Hampton Roads Congestion Tolls: Cheaper Than Building New Capacity

The Virginia Department of Transportation is studying the use of congestion pricing as a tool to get drivers off the road during rush hour, reports the Associated Press. The study would build upon data developed by the Hampton Roads Planning District Commission.

The commission’s traffic engineers have found that between 3.5 million and 4 million trips are made each day by Hampton Roads drivers, with about a quarter of them during the rush hours. About 10 percent of all morning rush-hour vehicles are occupied by people on nonessential trips, such as shopping or personal errands, and that figure rises to almost 30 percent in the afternoon, according to the engineers.

Delaying drivers by as little as 15 minutes or convincing them to choose a non-interstate route could significantly lower interstate congestion levels and would be cheaper than new construction, said Dwight L. Farmer, deputy executive director of the commission.

It makes total sense. But persuading motorists that they aren’t getting ripped off is another matter entirely.

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40 responses to “Hampton Roads Congestion Tolls: Cheaper Than Building New Capacity”

  1. Anonymous Avatar

    Whether they are getting ripped off, depends on where the money goes, no?

  2. Larry Gross Avatar
    Larry Gross

    this is very interesting.
    somewhere… someone has developed some metrics with regard to how many folks are making discretionary trips during rush hour and I would presume that such metrics are not unique (though I admit ignorance)…

    at any rate… what this means is that the toll road operators know quite a bit about their potential “customers”. 🙂

    and it may also mean… that trend data can be developed that will show when the non-discretionary traffic might grow to the point of overwhelming the existing infrastructure

    … which means.. the ability to put together a financial plan.. in advance of the construction so that funding will be available when it is needed

    .. provided as anonymous sez .. the money gets set aside like it should be.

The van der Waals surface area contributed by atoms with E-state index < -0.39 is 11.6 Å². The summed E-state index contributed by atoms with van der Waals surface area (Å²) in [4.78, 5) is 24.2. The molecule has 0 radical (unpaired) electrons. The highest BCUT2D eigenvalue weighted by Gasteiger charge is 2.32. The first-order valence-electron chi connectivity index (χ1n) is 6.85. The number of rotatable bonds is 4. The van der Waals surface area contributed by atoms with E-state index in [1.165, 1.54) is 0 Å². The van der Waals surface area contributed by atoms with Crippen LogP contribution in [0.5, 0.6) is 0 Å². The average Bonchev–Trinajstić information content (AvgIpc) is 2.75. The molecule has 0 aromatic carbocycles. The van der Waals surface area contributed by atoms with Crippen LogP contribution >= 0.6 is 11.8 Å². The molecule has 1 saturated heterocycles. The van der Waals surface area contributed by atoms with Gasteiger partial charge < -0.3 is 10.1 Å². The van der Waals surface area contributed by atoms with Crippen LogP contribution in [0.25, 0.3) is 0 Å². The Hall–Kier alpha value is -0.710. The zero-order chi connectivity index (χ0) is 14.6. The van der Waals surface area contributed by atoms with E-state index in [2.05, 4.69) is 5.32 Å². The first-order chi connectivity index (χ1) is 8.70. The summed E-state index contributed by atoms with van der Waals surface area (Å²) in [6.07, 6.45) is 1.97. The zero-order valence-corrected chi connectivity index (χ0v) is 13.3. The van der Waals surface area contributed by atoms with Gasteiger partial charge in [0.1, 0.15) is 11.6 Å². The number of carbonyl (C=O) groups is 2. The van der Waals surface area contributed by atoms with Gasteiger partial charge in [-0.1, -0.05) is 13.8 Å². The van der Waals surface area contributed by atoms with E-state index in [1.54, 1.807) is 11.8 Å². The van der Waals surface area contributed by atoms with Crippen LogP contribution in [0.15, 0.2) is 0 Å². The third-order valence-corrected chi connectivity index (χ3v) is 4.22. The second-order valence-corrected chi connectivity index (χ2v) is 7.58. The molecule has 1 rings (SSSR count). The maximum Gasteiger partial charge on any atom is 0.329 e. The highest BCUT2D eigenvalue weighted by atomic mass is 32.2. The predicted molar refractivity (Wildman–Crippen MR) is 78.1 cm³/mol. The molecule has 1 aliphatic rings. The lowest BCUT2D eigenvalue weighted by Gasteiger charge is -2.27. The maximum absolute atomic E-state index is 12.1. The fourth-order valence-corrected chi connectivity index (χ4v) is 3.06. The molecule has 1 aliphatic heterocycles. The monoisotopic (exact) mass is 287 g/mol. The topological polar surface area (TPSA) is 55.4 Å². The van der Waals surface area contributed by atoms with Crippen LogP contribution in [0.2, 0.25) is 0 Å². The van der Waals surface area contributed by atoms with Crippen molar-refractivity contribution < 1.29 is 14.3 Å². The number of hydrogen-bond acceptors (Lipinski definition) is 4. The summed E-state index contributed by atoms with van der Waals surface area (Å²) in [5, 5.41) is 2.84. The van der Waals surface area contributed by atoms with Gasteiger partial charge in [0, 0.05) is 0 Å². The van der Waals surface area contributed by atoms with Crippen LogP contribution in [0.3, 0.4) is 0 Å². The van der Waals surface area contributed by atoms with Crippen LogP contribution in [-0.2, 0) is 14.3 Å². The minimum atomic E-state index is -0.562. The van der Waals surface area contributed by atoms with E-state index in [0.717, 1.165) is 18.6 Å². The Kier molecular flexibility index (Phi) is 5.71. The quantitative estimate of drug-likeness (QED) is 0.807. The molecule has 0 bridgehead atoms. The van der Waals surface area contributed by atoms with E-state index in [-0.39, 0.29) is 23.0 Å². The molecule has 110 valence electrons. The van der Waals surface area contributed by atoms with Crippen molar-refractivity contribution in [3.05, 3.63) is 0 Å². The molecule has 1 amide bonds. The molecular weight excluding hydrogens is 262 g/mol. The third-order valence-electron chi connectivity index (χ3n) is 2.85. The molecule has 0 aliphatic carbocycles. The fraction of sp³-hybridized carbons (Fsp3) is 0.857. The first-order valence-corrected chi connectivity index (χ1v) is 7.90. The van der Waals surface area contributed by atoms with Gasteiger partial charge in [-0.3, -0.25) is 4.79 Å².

3. Anonymous Avatar

    The question from an economic standpoint is whether their are economic losses from taking the discretionary trips off the road. Is the savings in not building new construction cheaper than the NPV of the non-trips.
    Also what is the elasticity of demand when it comes to implementing tolls. In the morning 90% of users HAVE to be somewhere (job, school, etc) so all the increases in tolls will do is increase revenue with little change in users. This will definitely upset the citizenry as they feel they are being gouged without a noticeable improvement in road conditions.
    Not saying that more free roads are the answer, but potentially damaging the economy to save money on infrastructure might not be the best idea.


  4. Groveton Avatar

    Will increasing the price of driving reduce the demand to drive? Of course it will.

    What is the price elasticity of driving? Who knows? But it’s not infinite. So, there will be some percentage reduction in driving as the cost of driving goes up.

    But – guess what? Increasing the price of gasoline will do the same thing.

    So will increasing the taxes paid to own a car.

    Where will the money go?

    It will go to subsidize absurdly low real estate tax rates in rural Virginia.

    At least it will go there until 2012 when the redistricting of Virginia required by the 2010 census takes effect.

    After that – who knows? Hopefully for transportation problems and sensible economic development programs.

  5. Larry Gross Avatar
    Larry Gross

    I don’t think the different methods have the same effect.

    Raising gas taxes statewide will not have the same impact on rush hour discretionary trips in urban areas as tolls on specific urban roads will in my opinion.

    In fact, when you raises gas taxes statewide and then turn that money over to unelected Richmond folks who use politics in making road decisions… I would say there often can be a major disconnect between… say the 10 most needed roads in Virginia .. and the 10 most wanted roads in Virginia.

    So… was the Springfield Interchange the most “needed” or the most “wanted”?

    I would posit that the folks who want the Coalfield Expressway would have a different view than say a Fredericksburg to NoVa commuter.

    Why not let each locality decide just how important a road is to THEM?

    I see the “economic harm” thing… as a ..”put your money where your mouth is”… challenge..

    if someone wants to claim there is economic harm in worker who has to get up an hour earlier to get to work – good luck on proving that to anyone – other than that worker.


    UPS, Fed Ex, etc.. I’ll be you dollars to donuts.. they’ll gladly pay the toll… I saw no shortage of said companies on the toll roads in Illinois and Indiana…

  6. Anonymous Avatar

    This is really great stuff.

    Sure, if you are the vendor who happens to be the target of one of those “discretionary trips”, then what is the cost of tolls to you? Maybe the trip is done later when tolls are lower or absent, or maybe it just goes someplace else. Maybe someplace farther away, even.